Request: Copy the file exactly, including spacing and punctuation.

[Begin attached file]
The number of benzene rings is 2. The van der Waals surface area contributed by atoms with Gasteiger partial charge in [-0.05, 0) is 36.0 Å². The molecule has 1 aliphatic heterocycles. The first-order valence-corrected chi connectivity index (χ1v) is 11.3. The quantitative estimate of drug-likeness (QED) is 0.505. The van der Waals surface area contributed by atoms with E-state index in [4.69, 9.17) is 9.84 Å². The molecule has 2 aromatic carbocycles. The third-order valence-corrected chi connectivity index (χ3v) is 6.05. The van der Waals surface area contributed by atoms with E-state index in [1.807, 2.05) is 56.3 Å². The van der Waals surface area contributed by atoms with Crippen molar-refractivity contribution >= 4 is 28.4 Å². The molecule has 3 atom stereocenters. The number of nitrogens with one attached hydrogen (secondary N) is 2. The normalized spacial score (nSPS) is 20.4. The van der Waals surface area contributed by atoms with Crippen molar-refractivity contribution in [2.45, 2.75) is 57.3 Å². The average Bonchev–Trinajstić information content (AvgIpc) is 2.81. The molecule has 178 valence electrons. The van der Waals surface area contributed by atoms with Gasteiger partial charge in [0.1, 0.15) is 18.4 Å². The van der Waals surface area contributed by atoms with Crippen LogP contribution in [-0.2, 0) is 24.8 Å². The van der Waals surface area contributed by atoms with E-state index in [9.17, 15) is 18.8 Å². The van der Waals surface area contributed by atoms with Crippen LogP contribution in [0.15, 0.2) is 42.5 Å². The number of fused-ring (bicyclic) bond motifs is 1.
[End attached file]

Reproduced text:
The number of benzene rings is 2. The van der Waals surface area contributed by atoms with Gasteiger partial charge in [-0.05, 0) is 36.0 Å². The molecule has 1 aliphatic heterocycles. The first-order valence-corrected chi connectivity index (χ1v) is 11.3. The quantitative estimate of drug-likeness (QED) is 0.505. The van der Waals surface area contributed by atoms with E-state index in [4.69, 9.17) is 9.84 Å². The molecule has 2 aromatic carbocycles. The third-order valence-corrected chi connectivity index (χ3v) is 6.05. The van der Waals surface area contributed by atoms with E-state index in [1.807, 2.05) is 56.3 Å². The van der Waals surface area contributed by atoms with Crippen molar-refractivity contribution >= 4 is 28.4 Å². The molecule has 3 atom stereocenters. The number of nitrogens with one attached hydrogen (secondary N) is 2. The normalized spacial score (nSPS) is 20.4. The van der Waals surface area contributed by atoms with Crippen molar-refractivity contribution in [2.45, 2.75) is 57.3 Å². The average Bonchev–Trinajstić information content (AvgIpc) is 2.81. The molecule has 178 valence electrons. The van der Waals surface area contributed by atoms with Gasteiger partial charge in [0.1, 0.15) is 18.4 Å². The van der Waals surface area contributed by atoms with Crippen LogP contribution in [-0.2, 0) is 24.8 Å². The van der Waals surface area contributed by atoms with E-state index in [9.17, 15) is 18.8 Å². The van der Waals surface area contributed by atoms with Crippen LogP contribution in [0.15, 0.2) is 42.5 Å². The number of fused-ring (bicyclic) bond motifs is 1.